Regulatory Oversight: Three Ways to Keep Your Direct Selling Business Above Scrutiny

Regulatory Oversight
Back to News June 26, 2019

Regulatory Oversight: Three Ways to Keep Your Direct Selling Business Above Scrutiny

In recent weeks, one of the largest firms in the direct selling business made some sweeping changes to their business model allegedly driven by FTC regulatory oversight.

Based on the FTC’s recent investigation, the firm announced its transition from MLM to a single-level distributor model.

We’re not going to take a stand on the particulars of the case, the firm, or on the FTC’s policies. What we find far more productive is to use this event as a chance for the whole direct selling industry to do a reality check.

Here are three ways direct selling companies can avoid raising red flags.

 

1. Don’t sell anything that lacks tangible value.

There’s a line between a legitimate direct selling business and a pyramid scheme that should never be crossed. In a pyramid scheme, there’s no actual transfer of value between a current sales rep and the person they’re trying to recruit.

Want “in” on the scheme, er, business opportunity? Then you’ll pay for the privilege—but you won’t get an actual product to show for it. You will, however, eventually make money if enough other people also invest. (That’s what the pyramid folks tell you, anyway.)

A legitimate direct selling business charges a nominal fee to start a business and ensures that their start up kit provides strong product value for the expense incurred. Look for ways to decrease obligations on the distributor and increase product driven commission opportunities.

 

2. Never pay a recruitment based sales rep commission just for signing people up.

All commissions should be associated directly with products. We believe that the market will continue to experience compensation plan compression as firms strive to simplify their environment and become more efficient in their sales practice. This effectiveness focus should be driven by product sales velocity rather than recruitment expansion.

One thing you can do to minimize scrutiny is to ensure that commission plans, incentive contests, and bonus models are primarily product driven with recruitment as a sweetening element rather than a principle focus.

Want to accelerate recruitment during a given time period? Consider offering your sales reps extra commissions (or similar bonus structures) on the sales their new recruits make over the next 90 days. You’ll keep the focus on selling products but also reward good recruiters.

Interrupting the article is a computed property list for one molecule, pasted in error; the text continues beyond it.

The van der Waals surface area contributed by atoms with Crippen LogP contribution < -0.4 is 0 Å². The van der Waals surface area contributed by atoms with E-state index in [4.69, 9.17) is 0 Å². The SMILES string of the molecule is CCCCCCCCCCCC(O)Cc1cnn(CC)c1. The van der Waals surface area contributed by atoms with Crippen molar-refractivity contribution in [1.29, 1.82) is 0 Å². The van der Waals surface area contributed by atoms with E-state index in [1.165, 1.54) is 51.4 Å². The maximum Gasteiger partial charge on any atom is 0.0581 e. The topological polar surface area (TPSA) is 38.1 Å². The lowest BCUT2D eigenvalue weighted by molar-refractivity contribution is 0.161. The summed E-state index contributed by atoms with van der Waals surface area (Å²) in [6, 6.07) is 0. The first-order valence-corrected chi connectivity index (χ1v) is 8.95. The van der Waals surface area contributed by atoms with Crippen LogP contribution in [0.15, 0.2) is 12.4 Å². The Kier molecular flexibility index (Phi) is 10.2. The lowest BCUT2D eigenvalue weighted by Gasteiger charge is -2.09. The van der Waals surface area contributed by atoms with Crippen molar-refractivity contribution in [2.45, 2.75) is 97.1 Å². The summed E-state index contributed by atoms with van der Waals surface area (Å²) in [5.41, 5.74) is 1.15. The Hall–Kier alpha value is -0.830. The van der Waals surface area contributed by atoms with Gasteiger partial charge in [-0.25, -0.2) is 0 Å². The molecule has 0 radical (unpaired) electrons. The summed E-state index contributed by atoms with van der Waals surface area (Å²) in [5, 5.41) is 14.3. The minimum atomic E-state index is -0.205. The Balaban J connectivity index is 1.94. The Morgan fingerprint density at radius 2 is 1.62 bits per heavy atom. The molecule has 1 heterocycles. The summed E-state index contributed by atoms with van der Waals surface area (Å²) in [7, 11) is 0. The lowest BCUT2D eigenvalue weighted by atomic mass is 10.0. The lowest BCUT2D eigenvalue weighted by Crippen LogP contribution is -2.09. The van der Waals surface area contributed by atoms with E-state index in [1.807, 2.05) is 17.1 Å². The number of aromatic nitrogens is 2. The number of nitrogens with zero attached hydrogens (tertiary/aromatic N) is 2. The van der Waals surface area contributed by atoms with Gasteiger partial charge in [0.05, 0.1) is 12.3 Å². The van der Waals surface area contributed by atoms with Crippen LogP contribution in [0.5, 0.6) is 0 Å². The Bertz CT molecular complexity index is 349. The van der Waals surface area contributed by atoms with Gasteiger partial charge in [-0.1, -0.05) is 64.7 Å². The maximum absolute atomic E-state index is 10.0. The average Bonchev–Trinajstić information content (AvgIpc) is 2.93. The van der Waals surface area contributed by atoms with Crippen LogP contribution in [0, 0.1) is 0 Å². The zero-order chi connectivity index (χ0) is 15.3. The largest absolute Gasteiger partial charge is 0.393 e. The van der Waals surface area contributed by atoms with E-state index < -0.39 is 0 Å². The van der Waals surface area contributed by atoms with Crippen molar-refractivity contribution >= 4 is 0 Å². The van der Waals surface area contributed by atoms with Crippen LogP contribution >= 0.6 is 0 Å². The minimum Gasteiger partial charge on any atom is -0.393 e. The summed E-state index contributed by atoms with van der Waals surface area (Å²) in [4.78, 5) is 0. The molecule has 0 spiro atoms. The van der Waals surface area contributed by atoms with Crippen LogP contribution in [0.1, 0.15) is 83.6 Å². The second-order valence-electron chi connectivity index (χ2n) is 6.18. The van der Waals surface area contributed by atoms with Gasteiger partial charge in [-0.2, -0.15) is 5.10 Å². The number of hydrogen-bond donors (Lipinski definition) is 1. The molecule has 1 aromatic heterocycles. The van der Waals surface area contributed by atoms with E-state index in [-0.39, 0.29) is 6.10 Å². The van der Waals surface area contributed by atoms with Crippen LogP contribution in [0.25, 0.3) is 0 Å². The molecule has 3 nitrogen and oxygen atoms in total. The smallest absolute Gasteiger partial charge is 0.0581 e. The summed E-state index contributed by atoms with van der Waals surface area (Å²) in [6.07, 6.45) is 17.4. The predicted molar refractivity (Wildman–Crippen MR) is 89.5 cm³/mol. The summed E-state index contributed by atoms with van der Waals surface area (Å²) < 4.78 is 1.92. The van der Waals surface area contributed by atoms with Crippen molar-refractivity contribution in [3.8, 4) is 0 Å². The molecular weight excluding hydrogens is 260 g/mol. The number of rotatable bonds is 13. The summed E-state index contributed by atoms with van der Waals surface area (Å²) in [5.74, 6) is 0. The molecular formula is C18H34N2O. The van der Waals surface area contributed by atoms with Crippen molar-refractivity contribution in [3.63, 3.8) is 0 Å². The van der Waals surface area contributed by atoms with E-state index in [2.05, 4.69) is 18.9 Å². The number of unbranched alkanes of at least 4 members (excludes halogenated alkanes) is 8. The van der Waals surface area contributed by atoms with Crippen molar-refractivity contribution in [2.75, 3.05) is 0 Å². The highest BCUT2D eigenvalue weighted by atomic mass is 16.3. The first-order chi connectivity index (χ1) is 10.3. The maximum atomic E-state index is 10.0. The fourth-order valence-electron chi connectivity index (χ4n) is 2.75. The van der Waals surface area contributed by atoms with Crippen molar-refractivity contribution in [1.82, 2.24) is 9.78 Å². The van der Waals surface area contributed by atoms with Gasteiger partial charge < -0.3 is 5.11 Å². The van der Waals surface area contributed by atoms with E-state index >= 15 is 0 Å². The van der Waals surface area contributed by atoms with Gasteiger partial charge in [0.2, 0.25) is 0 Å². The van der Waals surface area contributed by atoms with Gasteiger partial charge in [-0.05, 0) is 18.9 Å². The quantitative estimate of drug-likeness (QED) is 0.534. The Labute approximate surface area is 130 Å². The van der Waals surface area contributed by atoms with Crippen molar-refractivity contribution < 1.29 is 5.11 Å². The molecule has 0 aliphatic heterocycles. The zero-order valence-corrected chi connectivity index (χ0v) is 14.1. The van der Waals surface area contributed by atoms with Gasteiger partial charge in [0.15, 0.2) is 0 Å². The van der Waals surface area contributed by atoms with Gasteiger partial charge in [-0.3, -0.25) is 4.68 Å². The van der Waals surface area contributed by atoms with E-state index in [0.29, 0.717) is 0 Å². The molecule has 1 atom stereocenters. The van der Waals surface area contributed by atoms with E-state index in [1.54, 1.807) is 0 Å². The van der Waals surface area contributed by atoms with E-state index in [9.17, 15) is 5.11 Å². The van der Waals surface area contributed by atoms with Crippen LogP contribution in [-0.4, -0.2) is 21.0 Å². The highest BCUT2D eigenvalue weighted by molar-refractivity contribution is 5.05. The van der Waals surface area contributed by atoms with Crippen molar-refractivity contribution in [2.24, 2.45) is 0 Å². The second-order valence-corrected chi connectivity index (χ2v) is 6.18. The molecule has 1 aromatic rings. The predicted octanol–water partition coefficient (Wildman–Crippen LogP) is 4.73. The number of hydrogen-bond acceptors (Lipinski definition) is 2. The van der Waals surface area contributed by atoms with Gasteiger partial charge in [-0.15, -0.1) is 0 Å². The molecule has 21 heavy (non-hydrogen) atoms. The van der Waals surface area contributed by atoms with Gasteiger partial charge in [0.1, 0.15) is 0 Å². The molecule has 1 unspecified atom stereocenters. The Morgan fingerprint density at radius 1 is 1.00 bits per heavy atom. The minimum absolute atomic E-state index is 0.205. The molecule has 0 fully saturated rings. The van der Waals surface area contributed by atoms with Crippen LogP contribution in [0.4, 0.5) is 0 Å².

Some MLM firms have tried to get around this principle by requiring new distributors to purchase boxes and boxes of inventory—far more than most sales reps might ever expect to sell. This practice is sure to raise red flags for regulators, too. Be sure that any “starter kit” you require your distributors to purchase is relatively low-cost and contains only as much product as they would need to offer as samples to potential customers. Never pay a commission on a starter kit.

 

3. Make sure you have more sales reps making sales than sitting idle.

There’s no hard-and-fast rule about what percentage of your distributors should actually be making sales in any given year. But if you have 30,000 sales reps and only 2,000 of them actually made a sale this last year, that obviously indicates something is wrong. The logical next question is, “Well, if your people aren’t making money from sales, what are they making money from?”

Longtime MLM sales reps enjoy being able to earn commissions on people deep in their downlines. You can’t blame them—they put in the hard work to build their businesses, and now they’re sitting pretty. Regulatory oversight increases when groups of distributors are collecting paychecks without making any actual sales.

To reduce regulatory oversight, consider reducing how many levels in a downline can generate commissions for a sales rep. Implement a reasonable monthly sales quota that is required for any distributor to earn commissions from their downlines. As stated by compensation plan expert Dan Jensen, “Compensation plans should always be based upon a ‘do this, get that’ structure.” This mindset ensures a product driven focus which an expanded network helps support rather than a network driven focus that holds product sales as secondary.

 

Even with Regulatory Oversight, We’ve Got Your Back

Direct Selling has always been a vibrant and constantly changing place of sales and marketing innovation. Heightened regulatory oversight doesn’t have to mean that direct selling as we know it is at risk, but it does mean we should take a closer look at what we’re doing and consider how we can tighten up some of our policies.

Whether you decide to make changes in your recruiting practices and compensation plans or keep things much as they are right now, just remember that Thatcher’s Prowess platform can change as required to meet your needs. In fact, you can run deep-level commission, single-level commission, and ecommerce business structures within a single instance of our software. You won’t find a more flexible, scalable or feature rich system anywhere. Learn more about Prowess.

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